On World TB Day, I.D. Rusen, Senior Vice President of Research highlights the urgent need for tuberculosis research to improve prevention and care.
Tuberculosis is both preventable and treatable—yet it remains a leading infectious disease killer worldwide. In 2019, 1.4 million people died from TB and an estimated 10 million people fell ill. Despite diagnosis tools, a vaccine and multiple treatment regimens, a lack of global funding and political will has left millions, mainly those in poverty, at risk of TB. In 2020, COVID-19 interrupted many essential health services, the impact of which we’ll likely see for years to come.
A major challenge facing the TB global epidemic is multi-drug resistant TB (MDR-TB). MDR-TB occurs when individuals are infected with TB that is resistant to two of the most effective medicines used in standard treatment. Vital Strategies has been implementing the STREAM clinical trial to evaluate shorter and more tolerable MDR-TB treatments. The trial is also strengthening research capacity at all trial sites, so our partners are better equipped to tackle future research priorities.
How big of a problem is MDR-TB?
Each year MDR-TB affects approximately 500,000 people worldwide. Yet the most recent World Health Organization (WHO) data highlight that less than 40% of those cases are enrolled in treatment and the success rate of those treated is only 57%. We must do better. One important step to improving access to effective MDR-TB treatments is clinical research to identify optimal treatment regimens. Vital Strategies is contributing to this effort through the STREAM Trial.
Can you tell me more about Vital Strategies STREAM trial?
Vital Strategies’ Research Division is the Sponsor of the world’s largest recruited MDR-TB trial – STREAM – which is being implemented at 13 sites in 8 countries across Africa, Asia, and Central Europe. STREAM has included more than 1000 participants in two stages of the trial.
Stage 1 of STREAM generated valuable results that played a significant role in the WHO’s endorsement of the use of a shorter standardized 9–11-month regimen for MDR-TB. This was exciting news for patients and health systems, because the shorter regimen reduced treatment time and the overall pill burden for patients, a reduction of about 60 percent. The final results of stage 1 were published in the New England Journal of Medicine in early 2019.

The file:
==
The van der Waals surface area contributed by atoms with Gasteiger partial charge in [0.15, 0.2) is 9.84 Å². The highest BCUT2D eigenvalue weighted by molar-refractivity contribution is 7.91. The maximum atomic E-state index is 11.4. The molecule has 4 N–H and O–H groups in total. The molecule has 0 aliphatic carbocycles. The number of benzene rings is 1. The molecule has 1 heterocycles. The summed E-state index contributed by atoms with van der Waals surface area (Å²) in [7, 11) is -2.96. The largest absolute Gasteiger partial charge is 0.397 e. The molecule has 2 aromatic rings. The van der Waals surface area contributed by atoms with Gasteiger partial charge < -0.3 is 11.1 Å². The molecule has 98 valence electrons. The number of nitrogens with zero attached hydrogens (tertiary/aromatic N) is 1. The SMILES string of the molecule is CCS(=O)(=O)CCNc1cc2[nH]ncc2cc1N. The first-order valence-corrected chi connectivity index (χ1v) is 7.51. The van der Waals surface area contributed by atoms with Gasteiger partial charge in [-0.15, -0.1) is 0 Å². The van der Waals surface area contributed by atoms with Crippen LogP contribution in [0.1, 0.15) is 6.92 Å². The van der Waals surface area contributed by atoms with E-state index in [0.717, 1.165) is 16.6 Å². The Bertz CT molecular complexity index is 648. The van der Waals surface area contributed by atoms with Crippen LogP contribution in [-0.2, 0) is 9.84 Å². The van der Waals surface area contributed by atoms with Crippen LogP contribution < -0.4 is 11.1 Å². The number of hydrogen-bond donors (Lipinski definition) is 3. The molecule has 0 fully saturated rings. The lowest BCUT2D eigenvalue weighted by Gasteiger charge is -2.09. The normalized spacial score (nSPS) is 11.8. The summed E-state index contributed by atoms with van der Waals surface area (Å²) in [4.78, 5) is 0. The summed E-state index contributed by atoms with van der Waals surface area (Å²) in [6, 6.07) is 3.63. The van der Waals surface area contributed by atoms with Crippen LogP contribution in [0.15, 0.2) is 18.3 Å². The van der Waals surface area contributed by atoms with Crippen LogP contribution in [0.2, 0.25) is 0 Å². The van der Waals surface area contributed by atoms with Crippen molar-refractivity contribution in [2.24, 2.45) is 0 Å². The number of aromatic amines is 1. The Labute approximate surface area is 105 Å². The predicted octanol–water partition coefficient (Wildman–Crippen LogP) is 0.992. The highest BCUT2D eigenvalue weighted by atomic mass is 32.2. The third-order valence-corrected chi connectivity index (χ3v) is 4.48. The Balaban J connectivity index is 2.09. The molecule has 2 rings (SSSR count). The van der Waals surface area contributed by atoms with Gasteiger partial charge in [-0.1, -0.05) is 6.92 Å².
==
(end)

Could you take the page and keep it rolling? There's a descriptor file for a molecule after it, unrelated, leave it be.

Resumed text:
STREAM Stage 2 is evaluating an all oral, bedaquiline, a medication used to treat MDR-TB, containing regimen that is potentially as effective and more tolerable than the injectable-containing regimens currently in use in many countries. STREAM Stage 2 is also evaluating the comparative cost – both to patients and health systems – of the two regimens and assessing whether the regimens will result in cost-savings.
We support specialized training for STREAM study teams to help them conduct future clinical trials. Strengthening capacity of trial sites around the world is an overarching goal of the STREAM trial to help ensure our impact is sustainable well beyond STREAM. Our efforts include comprehensive community engagement activities and a unique program to support pharmacists’ and their work in the trial. (Link to twitter posts about capacity building)
How has COVID-19 impacted your work?
As the COVID-19 pandemic wreaked havoc globally, STREAM worked tirelessly to protect participants and ensure the integrity of the trial. From supply chain disruption to navigating restrictions on participant mobility, the trial team had to continually assess and respond to changing circumstances. Despite the challenges the trial remains on track to complete the primary analysis and share results with the global TB community in 2022.
The theme of World TB Day is “The Clock Is Ticking”, what commitments were made and what can we do to make progress against this leading killer?
This year’s World Tuberculosis (TB) Day theme – the clock is ticking – highlights the approaching deadline for world leaders to honor commitments made at the United Nations High-Level Meeting on TB in 2018. During this meeting, world leaders made a commitment to treat 40 million people for TB between 2018 and 2022, including 1.5 million people with drug resistant TB. We must accelerate our efforts to meet these targets. It is not just world leaders that are racing against the clock. The clock is ticking for all TB stakeholders to do our part to alleviate the burden and suffering caused by tuberculosis around the world. Building capacity for research and generating evidence to guide global policy is one important component that Vital Strategies is taking on. As we recognize World TB Day, we remain fully committed to accelerating research capacity, ensuring access to optimal TB care and ultimately ending TB.
To learn more about Vital Strategies Research Division visit: https://www.vitalstrategies.org/programs/research/ and follow us on Twitter: @VitalStrat